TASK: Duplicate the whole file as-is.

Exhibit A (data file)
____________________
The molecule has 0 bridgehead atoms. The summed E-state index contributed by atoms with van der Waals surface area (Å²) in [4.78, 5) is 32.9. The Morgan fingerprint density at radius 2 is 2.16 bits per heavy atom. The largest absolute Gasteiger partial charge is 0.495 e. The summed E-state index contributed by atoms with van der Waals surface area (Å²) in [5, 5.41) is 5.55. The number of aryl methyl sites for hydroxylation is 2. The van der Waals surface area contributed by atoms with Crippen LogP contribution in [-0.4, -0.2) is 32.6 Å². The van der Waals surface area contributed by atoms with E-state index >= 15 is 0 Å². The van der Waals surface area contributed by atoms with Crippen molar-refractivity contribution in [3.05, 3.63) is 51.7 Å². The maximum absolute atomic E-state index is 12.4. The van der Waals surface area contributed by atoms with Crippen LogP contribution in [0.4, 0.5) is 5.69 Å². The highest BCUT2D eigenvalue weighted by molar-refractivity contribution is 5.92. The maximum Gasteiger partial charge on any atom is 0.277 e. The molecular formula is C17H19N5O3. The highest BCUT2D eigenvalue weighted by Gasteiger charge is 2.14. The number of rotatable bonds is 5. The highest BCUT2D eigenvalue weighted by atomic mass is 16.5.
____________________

The molecule has 0 bridgehead atoms. The summed E-state index contributed by atoms with van der Waals surface area (Å²) in [4.78, 5) is 32.9. The Morgan fingerprint density at radius 2 is 2.16 bits per heavy atom. The largest absolute Gasteiger partial charge is 0.495 e. The summed E-state index contributed by atoms with van der Waals surface area (Å²) in [5, 5.41) is 5.55. The number of aryl methyl sites for hydroxylation is 2. The van der Waals surface area contributed by atoms with Crippen LogP contribution in [-0.4, -0.2) is 32.6 Å². The van der Waals surface area contributed by atoms with E-state index >= 15 is 0 Å². The van der Waals surface area contributed by atoms with Crippen molar-refractivity contribution in [3.05, 3.63) is 51.7 Å². The maximum absolute atomic E-state index is 12.4. The van der Waals surface area contributed by atoms with Crippen LogP contribution in [0.4, 0.5) is 5.69 Å². The highest BCUT2D eigenvalue weighted by molar-refractivity contribution is 5.92. The maximum Gasteiger partial charge on any atom is 0.277 e. The molecular formula is C17H19N5O3. The highest BCUT2D eigenvalue weighted by Gasteiger charge is 2.14. The number of rotatable bonds is 5. The highest BCUT2D eigenvalue weighted by atomic mass is 16.5.